Spring can be a tough time to get out in the Northwest. Most trails are still snow covered, a mess of slush and mud, or inaccessible from winter storm damage. Ski resorts are winding down and backcountry snow pack can be unstable. Even though I actually enjoy the rain and don’t mind the winter too much, I definitely hit a breaking point right around now. I’m ready for sun, warmth, and summer adventuring!
So how do you survive the shoulder season before summer really kicks in? Head east! This time of year Eastern Washington is lovely and a welcome change to Western Washington’s drizzle! The flowers are blooming, there are lots of sunny blue skies, warm 60-70° temps, and dark, starry nights. Just a day trip or a long weekend east can greatly improve your westside winter pallor!
I’ve always loved the geology and stark contrast of the eastern part of our state and find its history equally intriguing. Washington’s dramatic coulee country was formed at the end of the last ice age by outbursts from glacial Lake Missoula. These events resulted in some of the most unusual and catastrophic flooding in geological history and channeled out much of the scablands we see today.
This Coulee Country road trip is roughly 420 miles roundtrip from Seattle and a little over 7 hours drive time minus traffic and stops. You’ll see some fantastic geological sites with tons of space to explore. It’s a perfect weekend getaway for soaking up some eastern Washington sunshine!
Wild Horses Monument
Roughly 2 hours east of Seattle near Vantage is the spectacular Wild Horses Monument. If you’ve ever driven to the Gorge or through the area, you’ve likely seen the horse sculptures running high on a hill above I-90. It took me several years of passing them before I finally stopped and hiked up to see them. It was a few years too many!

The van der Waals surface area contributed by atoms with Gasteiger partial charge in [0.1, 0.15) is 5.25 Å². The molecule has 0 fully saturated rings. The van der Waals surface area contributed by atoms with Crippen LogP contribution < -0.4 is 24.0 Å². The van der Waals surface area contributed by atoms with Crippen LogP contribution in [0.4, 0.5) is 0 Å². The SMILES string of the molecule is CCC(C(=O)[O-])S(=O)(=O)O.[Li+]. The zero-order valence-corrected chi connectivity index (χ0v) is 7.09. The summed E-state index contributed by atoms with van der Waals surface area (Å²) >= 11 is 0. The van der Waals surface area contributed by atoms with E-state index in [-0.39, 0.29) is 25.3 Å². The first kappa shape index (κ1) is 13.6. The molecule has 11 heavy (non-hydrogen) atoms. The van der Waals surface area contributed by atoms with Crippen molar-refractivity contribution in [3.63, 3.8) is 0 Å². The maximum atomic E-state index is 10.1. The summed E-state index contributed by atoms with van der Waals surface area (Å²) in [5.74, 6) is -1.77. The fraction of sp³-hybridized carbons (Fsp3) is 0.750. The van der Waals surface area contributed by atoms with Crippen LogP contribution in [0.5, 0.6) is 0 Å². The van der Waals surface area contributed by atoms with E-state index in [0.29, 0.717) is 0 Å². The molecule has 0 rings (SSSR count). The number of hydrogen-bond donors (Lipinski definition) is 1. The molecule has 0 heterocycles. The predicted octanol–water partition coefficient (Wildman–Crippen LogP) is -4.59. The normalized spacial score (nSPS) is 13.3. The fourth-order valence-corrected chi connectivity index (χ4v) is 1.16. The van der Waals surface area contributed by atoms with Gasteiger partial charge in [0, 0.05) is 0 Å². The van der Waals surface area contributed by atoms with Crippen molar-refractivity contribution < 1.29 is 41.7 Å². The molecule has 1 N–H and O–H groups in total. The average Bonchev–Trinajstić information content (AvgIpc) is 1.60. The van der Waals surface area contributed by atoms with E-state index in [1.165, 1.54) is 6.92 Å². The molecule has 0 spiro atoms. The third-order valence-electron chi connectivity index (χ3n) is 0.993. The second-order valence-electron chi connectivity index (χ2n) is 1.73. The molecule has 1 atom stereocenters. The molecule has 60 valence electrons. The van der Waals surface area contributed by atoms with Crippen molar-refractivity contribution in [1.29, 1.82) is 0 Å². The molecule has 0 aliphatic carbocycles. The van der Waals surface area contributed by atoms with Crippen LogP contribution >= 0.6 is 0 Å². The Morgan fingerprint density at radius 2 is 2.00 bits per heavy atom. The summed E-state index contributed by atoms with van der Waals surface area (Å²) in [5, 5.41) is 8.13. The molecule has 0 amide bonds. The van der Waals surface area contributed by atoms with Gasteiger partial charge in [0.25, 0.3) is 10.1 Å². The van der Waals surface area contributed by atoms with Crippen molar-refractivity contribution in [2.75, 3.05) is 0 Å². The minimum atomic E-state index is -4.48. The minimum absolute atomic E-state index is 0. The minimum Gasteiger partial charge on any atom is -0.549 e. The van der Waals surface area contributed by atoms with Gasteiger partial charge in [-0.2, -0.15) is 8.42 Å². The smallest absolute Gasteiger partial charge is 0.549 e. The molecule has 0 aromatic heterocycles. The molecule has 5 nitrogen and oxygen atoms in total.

Driving eastbound, there is a small lot for parking below the monument and a few trails heading up to the horses. Westbound you can turn around to gain access, just look for the signs.The slope is pretty steep and loose, so if you hike up, bring some poles or be prepared to slide down a bit on your butt. It’s well worth it though for a close-up view of these amazing sculptures as well as the view of the Gorge!
The real name of the sculpture is Grandfather Cuts Loose the Ponies and it was created by artist David Govedare. The original design was for a huge tipped basket with two horses inside and 16 galloping away but funds ran out, leaving the 15 galloping horses we have today. Each horse weighs approximately 1,000 pounds and is made from half-inch steel that has turned red with oxidation. It’s one of the most-seen public artworks in Washington state.
Much of the eastern Washington landscape was created 13,000-15,000 years ago when the prehistoric Lake Missoula in Montana had cataclysmic outburst floods. Lake Missoula was estimated to be about 3,000 sq. miles and half the volume of Lake Michigan. The immense water flows swept across the Columbia River Gorge and scoured out coulee areas like Ancient Lakes, about 40 minutes north of the Wild Horses Monument.
Last week I had a few days off from work and packed my backpack for an overnight at Ancient Lakes. The weather was windy, which is typical for the area, but I had lots of gorgeous blue skies and warm sunshine. It’s only a 2 mile hike into the coulee from the Ancient Lakes Trailhead and an abundance of established camp sites everywhere!
If you stick to the main trails that go straight through the coulee you’ll pass a few waterfalls early in the season. At the end past all 3 lakes is a large waterfall tumbling from the plateau above. The whole area lends itself to being explored. Trails meander up spectacular basalt columns and over to Dusty Lake in a neighboring coulee. I hesitate to offer trail directions for this area because the fun is in exploring it and finding yourself a great spot for the sunset!
A weekday overnight was perfect as there were only a few parties in the whole expansive area. Although weekends can be much busier, the area is so large that with a little extra effort you can find lots of places to camp away from the crowds. Despite being so close to civilization, you’ll feel in the middle of nowhere at Ancient Lakes and with little light pollution, the star gazing is incredible!